3 ways to cut food costs
Two little words that are essential to every foodservice director’s day-to-day activities.
Keeping costs in check is paramount in running a functioning food operation, of course. But the ripples of cost control can extend beyond your bottom line. And savvy directors must balance customer satisfaction on the P&L sheet.
The foundation of cost control is accepting fiscal responsibility, which requires a solid understanding of foodservice accounting. Prime cost, the combined cost of food and labor, is an important tool to comprehend when looking at your total operation expenses. Something that appears to be a food savings might actually be a labor cost and vice versa.
When calculating prime cost, be sure to take into account all factors making up those costs. Food and beverage costs should also include paper supplies, condiments and more. Labor costs must factor in taxes, benefits and insurance.
Be sure to account for comps and food waste.
Beyond fiscal responsibility, though, understanding your social responsibility can also assist in cost control. Track all food waste in your kitchen to determine where it’s coming from and how to reduce it. Make a plan to reduce food waste through proper ordering procedures, inventory management and food storage. Housemade pickles, seasonal jams and skin-to-stem produce preparations are all on-trend methods to reduce food waste and make use of less-than-perfect produce and other items.
Sustainability in all avenues of your operation is good for more than just the environment. Being ecoconscious can boost sales, especially with millennials.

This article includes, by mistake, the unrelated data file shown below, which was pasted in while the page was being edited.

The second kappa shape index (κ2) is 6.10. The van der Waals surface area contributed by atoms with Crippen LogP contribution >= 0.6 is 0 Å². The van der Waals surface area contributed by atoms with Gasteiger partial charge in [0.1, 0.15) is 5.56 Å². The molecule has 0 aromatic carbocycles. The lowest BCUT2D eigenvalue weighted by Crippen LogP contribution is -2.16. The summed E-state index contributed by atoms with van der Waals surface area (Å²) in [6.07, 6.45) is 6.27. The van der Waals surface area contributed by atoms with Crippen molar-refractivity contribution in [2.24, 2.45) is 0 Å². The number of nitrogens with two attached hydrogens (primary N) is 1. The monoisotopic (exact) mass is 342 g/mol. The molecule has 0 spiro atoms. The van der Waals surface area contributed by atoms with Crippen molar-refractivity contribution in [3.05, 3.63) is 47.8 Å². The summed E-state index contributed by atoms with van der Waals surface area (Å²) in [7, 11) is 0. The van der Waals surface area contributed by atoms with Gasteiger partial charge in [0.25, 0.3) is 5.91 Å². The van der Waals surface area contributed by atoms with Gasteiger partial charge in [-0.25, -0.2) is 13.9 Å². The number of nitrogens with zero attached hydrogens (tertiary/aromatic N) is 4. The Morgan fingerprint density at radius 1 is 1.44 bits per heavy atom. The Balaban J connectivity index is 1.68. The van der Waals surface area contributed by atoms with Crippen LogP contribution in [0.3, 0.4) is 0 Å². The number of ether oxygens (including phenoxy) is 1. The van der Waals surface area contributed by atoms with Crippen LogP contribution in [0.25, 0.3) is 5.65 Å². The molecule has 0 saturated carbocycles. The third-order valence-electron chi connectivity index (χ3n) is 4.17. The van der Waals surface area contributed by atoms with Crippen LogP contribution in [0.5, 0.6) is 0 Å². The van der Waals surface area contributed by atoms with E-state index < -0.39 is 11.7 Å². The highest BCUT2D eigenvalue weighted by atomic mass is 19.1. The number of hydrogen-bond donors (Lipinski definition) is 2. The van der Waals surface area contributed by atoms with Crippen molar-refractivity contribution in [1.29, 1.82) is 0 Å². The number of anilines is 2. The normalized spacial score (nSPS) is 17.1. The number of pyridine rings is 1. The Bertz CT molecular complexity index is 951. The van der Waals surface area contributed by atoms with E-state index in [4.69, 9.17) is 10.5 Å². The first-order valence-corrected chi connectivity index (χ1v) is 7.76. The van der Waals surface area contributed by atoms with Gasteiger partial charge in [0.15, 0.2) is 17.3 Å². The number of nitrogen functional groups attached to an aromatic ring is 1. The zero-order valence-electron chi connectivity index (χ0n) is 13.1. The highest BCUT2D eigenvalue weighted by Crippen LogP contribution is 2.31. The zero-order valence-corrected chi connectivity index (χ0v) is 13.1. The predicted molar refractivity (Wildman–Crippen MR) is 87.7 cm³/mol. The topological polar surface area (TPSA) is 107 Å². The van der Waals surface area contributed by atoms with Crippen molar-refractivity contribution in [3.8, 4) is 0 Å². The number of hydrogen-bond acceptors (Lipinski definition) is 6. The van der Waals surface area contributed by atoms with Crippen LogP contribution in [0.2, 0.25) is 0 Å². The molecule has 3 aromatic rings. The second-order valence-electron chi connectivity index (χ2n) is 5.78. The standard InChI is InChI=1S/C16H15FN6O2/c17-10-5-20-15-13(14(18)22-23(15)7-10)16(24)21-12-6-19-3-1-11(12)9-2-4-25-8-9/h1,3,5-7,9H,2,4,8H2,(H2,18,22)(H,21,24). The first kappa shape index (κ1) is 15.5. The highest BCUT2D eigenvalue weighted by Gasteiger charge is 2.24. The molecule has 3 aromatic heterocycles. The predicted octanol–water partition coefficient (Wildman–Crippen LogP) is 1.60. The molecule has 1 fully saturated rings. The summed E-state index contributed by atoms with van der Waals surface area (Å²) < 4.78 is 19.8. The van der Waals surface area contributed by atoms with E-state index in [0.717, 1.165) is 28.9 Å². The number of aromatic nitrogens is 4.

Some 41% of those 18 to 24 years old say waste reduction is an important initiative, according to Technomic’s recent College & University Consumer Trend Report. And 48% of them say that promoting recycling or using recycled or biodegradable materials is important, the report found.
Consider switching to takeout cups and containers that send a message of environmental responsibility and keep purchasing costs in check. Like Vio® biodegradable* foam from WinCup – the first expandable polystyrene (EPS) foam cup on the market that biodegrades*. When it comes to green products, Vio is the lowest cost disposable cup around.
To further boost consumer satisfaction, be sure those takeout cups and containers keep food and drink at the proper temperature and that lids reduce spills (like Vio does). Some 46% of Gen Zers say high-quality packaging is a driver of their takeout business, according to Technomic’s 2016 Generational Consumer Trend Report. In some operations, disposables have entirely replaced traditional dishware. The move can save on water usage.
Such sustainability efforts can be a business driver. Some 57% of students, compared to 43% of the general population, are willing to pay more for sustainable goods, the college-and-university report found. Be sure to promote your eco-conscious initiatives through social media, in-dining signage and on-campus marketing efforts.
Being smart about cost control can be beneficial to your bottom line, your consumers and the environment.
*Cups biodegrade 92% over 4 years, lids biodegrade 66.2% over 6.6 years, straws biodegrade 78.9% over 5.8 years. Tested under conditions that simulate both wetter and biologically active landfills using the ASTM D5511 test. Wetter or biologically active landfills may not exist in your area. The stated rate and extent of degradation do not mean that the product will continue to decompose.